ATLANTA — Stop off at the flamingo exhibit at your local zoo and there’s a good chance you’ll come upon one of the seemingly carefree hot pink birds dozing off while balancing on one leg. Flamingos are commonly seen perched in this pose, but the exact reason as to why hasn’t been known — until now.
Previous research led many to believe that the flamingo uses the position as a means to reduce muscular effort. A new study finds, however, that flamingos actually stand on one leg — why else? To relax.
Researchers at Emory University studied the Chilean flamingos residing at the Zoo Atlanta, along with two flamingo cadavers and flamingo skeletons.
The team found that a “passively engaged gravitational stay apparatus” kept the birds balanced, and that a flamingo’s unique anatomy allows it to maintain the position without locking bones or requiring no muscle use. For flamingos, standing on one leg is akin to enjoying a rest on a hammock, the researchers determined, a trait exclusive to the flamingo.
“The biomechanics are such that when they stand on one leg, they become very stable and are able to maintain that posture without activating muscle,” says Lena Ting, a professor of biomedical engineering and rehabilitation medicine and study co-author, in a university news release. “If they deviate from that posture to two legs, that no longer holds. It’s very posture-specific, a one-legged posture that can support their body weight.”
The researchers also found one of the most important discoveries by examining the cadavers. Co-author Young-Hui Chang, a professor of biological sciences at the Georgia Institute of Technology, said their hunch that the birds use the position to relax was confirmed when he positioned one of the dead flamingos into the one-legged stance. What happened next was stunning — the flamingo still “stood” in the pose.
“I don’t know what made me do it, but I just kind of grabbed the leg and picked it up,” he says. “Here we have a non-living animal able to stand on one leg. Obviously, if it’s not alive, then the muscles are not activated.”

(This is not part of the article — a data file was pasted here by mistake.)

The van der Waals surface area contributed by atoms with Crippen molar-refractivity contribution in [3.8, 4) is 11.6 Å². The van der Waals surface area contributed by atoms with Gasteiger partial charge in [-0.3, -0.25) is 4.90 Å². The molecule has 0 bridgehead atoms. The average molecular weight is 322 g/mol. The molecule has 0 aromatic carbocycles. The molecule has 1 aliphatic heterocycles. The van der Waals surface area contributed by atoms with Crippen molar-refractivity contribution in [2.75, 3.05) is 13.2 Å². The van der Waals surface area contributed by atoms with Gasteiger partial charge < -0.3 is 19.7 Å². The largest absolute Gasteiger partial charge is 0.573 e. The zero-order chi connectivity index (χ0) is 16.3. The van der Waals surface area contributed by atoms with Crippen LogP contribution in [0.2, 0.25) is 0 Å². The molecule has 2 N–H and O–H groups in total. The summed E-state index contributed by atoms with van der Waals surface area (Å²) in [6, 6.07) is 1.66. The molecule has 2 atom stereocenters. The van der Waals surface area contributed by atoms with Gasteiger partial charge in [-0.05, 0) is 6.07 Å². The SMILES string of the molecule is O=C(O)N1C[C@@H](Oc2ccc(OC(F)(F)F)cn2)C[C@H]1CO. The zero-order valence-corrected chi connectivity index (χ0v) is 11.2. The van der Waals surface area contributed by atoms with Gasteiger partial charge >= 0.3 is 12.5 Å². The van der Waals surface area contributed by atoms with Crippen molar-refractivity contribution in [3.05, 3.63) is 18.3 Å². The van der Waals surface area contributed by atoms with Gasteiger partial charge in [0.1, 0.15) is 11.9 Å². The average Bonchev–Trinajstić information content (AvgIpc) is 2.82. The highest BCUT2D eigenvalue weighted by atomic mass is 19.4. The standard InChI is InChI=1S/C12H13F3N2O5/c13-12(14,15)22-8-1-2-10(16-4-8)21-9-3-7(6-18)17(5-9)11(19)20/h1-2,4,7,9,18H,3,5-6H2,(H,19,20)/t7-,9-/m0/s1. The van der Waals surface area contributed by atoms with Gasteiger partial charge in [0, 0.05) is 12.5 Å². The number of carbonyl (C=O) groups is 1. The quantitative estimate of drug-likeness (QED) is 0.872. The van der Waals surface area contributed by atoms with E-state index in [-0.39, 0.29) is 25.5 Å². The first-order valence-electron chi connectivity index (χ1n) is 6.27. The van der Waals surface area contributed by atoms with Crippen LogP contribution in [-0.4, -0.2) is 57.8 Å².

Part of the bird’s unique structure includes its ankle in the middle of its leg — the feature that appears to be a “joint” is not a knee, as many observers believe.
“Most people don’t realize that knee and hip joints are not actually in view in most birds,” says Chang. “They’re near the body, kind of behind the wing. The flamingo thigh is almost perfectly horizontal.”
It’s just one of the features that helps the flamingo maintain the odd stance with ease while being able to escape quickly should a predator be on the prowl.
As for how the study can be beneficial for future research, Chang and Ting believe that the flamingo’s anatomy could perhaps lead to more use prosthetics and other supportive devices that could aid disabled humans. They even believe the findings could be useful in robotics.
“If we know how much is passive mechanics and how much the nervous system has to control, it puts researchers in a better position to treat people,” says Chang. “If you design the biomechanics of a robot in the right way, not so much sensing but a sort of feedback control, then they would have this passive ability, and they would be more robust in uncertain environments.”
The study’s findings were published this month in the journal Biology Letters. Officials from Zoo Atlanta monitored the study to ensure no live birds were harmed for the research.